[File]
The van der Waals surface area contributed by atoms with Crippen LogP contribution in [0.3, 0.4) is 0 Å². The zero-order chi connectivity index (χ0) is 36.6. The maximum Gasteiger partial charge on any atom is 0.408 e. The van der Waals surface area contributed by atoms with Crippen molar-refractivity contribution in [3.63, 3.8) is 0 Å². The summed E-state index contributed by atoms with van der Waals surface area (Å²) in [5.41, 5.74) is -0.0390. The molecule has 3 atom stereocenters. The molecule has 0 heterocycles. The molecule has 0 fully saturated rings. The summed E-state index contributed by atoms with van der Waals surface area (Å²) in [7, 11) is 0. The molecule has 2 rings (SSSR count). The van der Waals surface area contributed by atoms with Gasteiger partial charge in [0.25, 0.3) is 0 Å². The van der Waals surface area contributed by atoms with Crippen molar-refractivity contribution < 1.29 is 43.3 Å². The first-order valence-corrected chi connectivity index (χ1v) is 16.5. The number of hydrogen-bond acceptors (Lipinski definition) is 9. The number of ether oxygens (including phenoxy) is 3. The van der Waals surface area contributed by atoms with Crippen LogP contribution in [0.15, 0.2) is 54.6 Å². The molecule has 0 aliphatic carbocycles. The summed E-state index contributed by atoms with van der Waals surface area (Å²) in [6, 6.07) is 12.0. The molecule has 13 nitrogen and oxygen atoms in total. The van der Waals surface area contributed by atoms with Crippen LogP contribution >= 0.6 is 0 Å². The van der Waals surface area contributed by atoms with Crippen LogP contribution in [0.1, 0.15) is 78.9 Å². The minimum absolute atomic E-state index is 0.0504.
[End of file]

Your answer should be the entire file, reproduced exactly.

The van der Waals surface area contributed by atoms with Crippen LogP contribution in [0.3, 0.4) is 0 Å². The zero-order chi connectivity index (χ0) is 36.6. The maximum Gasteiger partial charge on any atom is 0.408 e. The van der Waals surface area contributed by atoms with Crippen molar-refractivity contribution in [3.63, 3.8) is 0 Å². The summed E-state index contributed by atoms with van der Waals surface area (Å²) in [5.41, 5.74) is -0.0390. The molecule has 3 atom stereocenters. The molecule has 0 heterocycles. The molecule has 0 fully saturated rings. The summed E-state index contributed by atoms with van der Waals surface area (Å²) in [7, 11) is 0. The molecule has 2 rings (SSSR count). The van der Waals surface area contributed by atoms with Gasteiger partial charge in [0.25, 0.3) is 0 Å². The van der Waals surface area contributed by atoms with Crippen molar-refractivity contribution < 1.29 is 43.3 Å². The first-order valence-corrected chi connectivity index (χ1v) is 16.5. The number of hydrogen-bond acceptors (Lipinski definition) is 9. The number of ether oxygens (including phenoxy) is 3. The van der Waals surface area contributed by atoms with Crippen LogP contribution in [0.15, 0.2) is 54.6 Å². The molecule has 0 aliphatic carbocycles. The summed E-state index contributed by atoms with van der Waals surface area (Å²) in [6, 6.07) is 12.0. The molecule has 13 nitrogen and oxygen atoms in total. The van der Waals surface area contributed by atoms with Crippen LogP contribution >= 0.6 is 0 Å². The van der Waals surface area contributed by atoms with Crippen LogP contribution in [0.1, 0.15) is 78.9 Å². The minimum absolute atomic E-state index is 0.0504.